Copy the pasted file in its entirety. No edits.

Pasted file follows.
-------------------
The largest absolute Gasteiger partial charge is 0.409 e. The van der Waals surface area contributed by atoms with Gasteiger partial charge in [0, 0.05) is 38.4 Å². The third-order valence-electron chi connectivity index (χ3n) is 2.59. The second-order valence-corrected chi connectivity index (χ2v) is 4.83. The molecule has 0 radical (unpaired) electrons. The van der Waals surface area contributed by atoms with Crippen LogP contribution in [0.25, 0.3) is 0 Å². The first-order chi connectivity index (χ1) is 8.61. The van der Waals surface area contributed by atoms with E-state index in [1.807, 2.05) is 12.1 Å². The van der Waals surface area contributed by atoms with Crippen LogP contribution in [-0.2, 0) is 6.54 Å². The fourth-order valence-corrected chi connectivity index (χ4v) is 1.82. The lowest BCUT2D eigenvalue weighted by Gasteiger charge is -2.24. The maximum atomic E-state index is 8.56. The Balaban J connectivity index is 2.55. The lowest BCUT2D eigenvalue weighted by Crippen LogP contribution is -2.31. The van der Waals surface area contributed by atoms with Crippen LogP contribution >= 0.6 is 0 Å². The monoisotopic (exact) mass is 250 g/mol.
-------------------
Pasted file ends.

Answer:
The largest absolute Gasteiger partial charge is 0.409 e. The van der Waals surface area contributed by atoms with Gasteiger partial charge in [0, 0.05) is 38.4 Å². The third-order valence-electron chi connectivity index (χ3n) is 2.59. The second-order valence-corrected chi connectivity index (χ2v) is 4.83. The molecule has 0 radical (unpaired) electrons. The van der Waals surface area contributed by atoms with Crippen LogP contribution in [0.25, 0.3) is 0 Å². The first-order chi connectivity index (χ1) is 8.61. The van der Waals surface area contributed by atoms with E-state index in [1.807, 2.05) is 12.1 Å². The van der Waals surface area contributed by atoms with Crippen LogP contribution in [-0.2, 0) is 6.54 Å². The fourth-order valence-corrected chi connectivity index (χ4v) is 1.82. The lowest BCUT2D eigenvalue weighted by Gasteiger charge is -2.24. The maximum atomic E-state index is 8.56. The Balaban J connectivity index is 2.55. The lowest BCUT2D eigenvalue weighted by Crippen LogP contribution is -2.31. The van der Waals surface area contributed by atoms with Crippen LogP contribution >= 0.6 is 0 Å². The monoisotopic (exact) mass is 250 g/mol.